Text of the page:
For example, the light emitting structure 145 may include a first semiconductor layer 130, an active layer 140 on the first semiconductor layer 130, and a second conductive type semiconductor layer 150 on the active layer 140.

The first semiconductor layer 130 is formed of a first conductive type semiconductor layer. The first semiconductor layer 130 may further include an undoped semiconductor layer under the first conductive type semiconductor layer. However, the first semiconductor layer 130 is not limited thereto.

For example, the first conductive type semiconductor layer may include an n-type semiconductor layer. The n-type semiconductor layer may be formed of a semiconductor material having a compositional formula of InxAlyGa1-x-yN (0≦x≦1, 0≦y≦1, 0≦x+y≦1) such as GaN, AlN, AlGaN, InGaN, InN, InAlGaN, and AlInN. The n-type semiconductor layer may be doped with an n-type dopent such as Si, Ge, and Sn.

The undoped semiconductor layer may be provided to improve crystallization of the first conductive type semiconductor layer. The undoped semiconductor layer may be the same as the first conductive type semiconductor layer except that the undoped semiconductor layer has a very low conductivity because it is not doped.

The active layer 140 may include a semiconductor material including a compositional formula of InxAlyGa1-x-yN (0≦x≦1, 0≦y≦1, 0≦x+y≦1). The active layer 140 may have one of a single quantum well structure, a multi quantum well (MQW) structure, a quantum wire structure, and a quantum dot structure.

If the active layer 140 has a quantum well structure, the active layer 140 may have a single or multi quantum well structure including a well layer of InxAlyGa1-x-yN (0≦x≦1, 0≦y≦1, 0≦x+y≦1) and a barrier layer of InaAlbGa1-a-bN (0≦a≦1, 0≦b≦1, 0≦a+≦1). The well layer may be formed of a material having an energy band gap smaller than that of the barrier layer.

The active layer 140 may emit light by using energy generated during recombination of electrons and holes received from the first semiconductor layer 130 and the second conductive type semiconductor layer 150.

For example, the second conductive type semiconductor layer 150 may be realized by a p-type semiconductor layer. The p-type semiconductor layer may be formed of a semiconductor material having a compositional formula of InxAlyGa1-x-yN (0≦x≦1, 0≦y≦1, 0≦x+y≦1) such as GaN, AlN, AlGaN, InGaN, InN, InAlGaN, and AlInN. The second conductive type semiconductor layer 150 may be doped with a p-type dopant such as Mg, Zn, Ca, Sr, and Ba.

The first electrode 131 may be formed on the first semiconductor layer 130, and the second electrode 161 may be formed on the second conductive type semiconductor layer 150, to supply power to the light emitting structure 145. The first and second electrodes 131 and 161 may include at least one of aluminum (Al), titanium (Ti), chromium (Cr), nickel (Ni), copper (Cu), and gold (Au).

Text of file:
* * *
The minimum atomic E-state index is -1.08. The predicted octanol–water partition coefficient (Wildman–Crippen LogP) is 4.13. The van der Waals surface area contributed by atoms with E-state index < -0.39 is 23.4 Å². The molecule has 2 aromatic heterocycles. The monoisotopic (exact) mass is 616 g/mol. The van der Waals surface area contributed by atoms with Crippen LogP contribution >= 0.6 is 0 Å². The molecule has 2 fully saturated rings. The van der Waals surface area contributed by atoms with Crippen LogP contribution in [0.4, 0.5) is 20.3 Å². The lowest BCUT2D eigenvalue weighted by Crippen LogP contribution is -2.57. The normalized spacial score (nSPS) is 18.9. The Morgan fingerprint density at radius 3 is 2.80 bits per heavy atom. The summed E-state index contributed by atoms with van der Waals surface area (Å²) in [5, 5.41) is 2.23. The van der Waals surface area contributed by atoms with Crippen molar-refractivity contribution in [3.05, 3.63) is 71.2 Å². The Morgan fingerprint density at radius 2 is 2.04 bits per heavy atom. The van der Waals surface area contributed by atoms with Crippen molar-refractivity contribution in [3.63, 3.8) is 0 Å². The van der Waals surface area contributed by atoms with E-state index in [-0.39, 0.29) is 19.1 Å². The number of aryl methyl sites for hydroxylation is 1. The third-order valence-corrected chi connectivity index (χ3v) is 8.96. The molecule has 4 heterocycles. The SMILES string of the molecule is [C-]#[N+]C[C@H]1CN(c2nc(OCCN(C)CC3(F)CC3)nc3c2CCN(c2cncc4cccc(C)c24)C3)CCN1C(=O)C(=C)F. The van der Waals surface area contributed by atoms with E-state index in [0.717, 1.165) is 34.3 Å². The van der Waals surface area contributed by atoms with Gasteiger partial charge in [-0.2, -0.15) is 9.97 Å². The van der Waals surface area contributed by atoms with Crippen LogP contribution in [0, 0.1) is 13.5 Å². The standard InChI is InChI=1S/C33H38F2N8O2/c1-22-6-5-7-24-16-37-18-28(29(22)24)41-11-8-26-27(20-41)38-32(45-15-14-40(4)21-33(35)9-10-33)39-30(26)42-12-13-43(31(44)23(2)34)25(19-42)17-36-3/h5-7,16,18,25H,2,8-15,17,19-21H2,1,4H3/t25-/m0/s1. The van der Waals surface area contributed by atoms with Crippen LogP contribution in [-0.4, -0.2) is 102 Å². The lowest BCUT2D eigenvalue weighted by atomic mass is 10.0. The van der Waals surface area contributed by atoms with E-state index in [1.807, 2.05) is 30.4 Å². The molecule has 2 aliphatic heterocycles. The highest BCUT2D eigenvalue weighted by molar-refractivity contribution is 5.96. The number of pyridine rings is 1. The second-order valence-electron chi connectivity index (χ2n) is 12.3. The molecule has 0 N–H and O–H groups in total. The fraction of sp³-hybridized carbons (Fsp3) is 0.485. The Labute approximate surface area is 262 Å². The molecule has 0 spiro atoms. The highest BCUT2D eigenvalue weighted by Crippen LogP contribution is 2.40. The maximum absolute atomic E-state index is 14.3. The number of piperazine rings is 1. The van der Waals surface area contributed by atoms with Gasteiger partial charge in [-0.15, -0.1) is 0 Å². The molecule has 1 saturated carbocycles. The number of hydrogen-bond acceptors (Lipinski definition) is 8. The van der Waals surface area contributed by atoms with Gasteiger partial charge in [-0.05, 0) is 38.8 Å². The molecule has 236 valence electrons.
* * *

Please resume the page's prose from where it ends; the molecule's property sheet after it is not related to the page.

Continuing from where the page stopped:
A transparent electrode layer 160 may be further disposed between the second electrode 161 and the light emitting structure 145. The transparent electrode layer 160 may include at least one of ITO, IZO (In—ZnO), GZO (Ga—ZnO), AZO (Al—ZnO), AGZO (Al—Ga ZnO), IGZO (In—Ga ZnO), IrOx, RuOx, RuOx/ITO, Ni/IrOx/Au, and Ni/IrOx/Au/ITO.

Light generated by the active layer 140 of the light emitting structure 145 may exit from the light emitting structure 145 through the top and side surfaces of the light emitting device 100. A concave-convex or rough structure (not shown) may be formed on the top surface and/or the side surfaces of the light emitting device 100 to improve light extraction efficiency.

Light emitted downward from the light emitting structure 145 and passing through the first semiconductor layer 130 and the transparent substrate 110 has to be reflected to the top or side surfaces of the light emitting device 100 so that the light can exit to the outside of the light emitting device 100.

In the embodiment, the first reflection layer 105 is provided to efficiently reflect light emitting from the light emitting structure 145 to the outside of the light emitting device 100.

The first reflection layer 105 may be formed on a bottom surface 110 a of the transparent substrate 110 entirely or partially by a deposition or plating method. The first reflection layer 105 may be formed to a thickness of several micrometers (μm) or more.

As shown in FIG. 2, the bottom surface 110 a of the transparent substrate 110 may be roughened.

Ideally, when the bottom surface 110 a of the transparent substrate 110 is perfectly smooth (surface roughness is zero), the reflection efficiency of an interface between the transparent substrate 110 and the first reflection layer 105 may be highest.

However, practically, the bottom surface 110 a of the transparent substrate 110 is somewhat rough, and although the bottom surface 110 a of the transparent substrate 110 is polished by a polishing apparatus, its surface roughness is at least several nanometers (nm).

In the embodiment, a material of the first reflection layer 105 is selectively determined according to the surface roughness of the bottom surface 110 a of the transparent substrate 110 and the wavelength range of light output from the light emitting structure 145.

FIG. 3 is a graph illustrating results of an experiment carried out to measure reflection efficiency with respect to the surface roughness of the transparent substrate 110 when the wavelength of light emitted from the light emitting structure 145 was in the range of about 380 nm to about 520 nm, and FIG. 4 is a graph illustrating results of an experiment carried out to measure reflection efficiency with respect to the surface roughness of the transparent substrate 110 when the wavelength of light emitted from the light emitting structure 145 was in the range of about 520 nm to about 700 nm.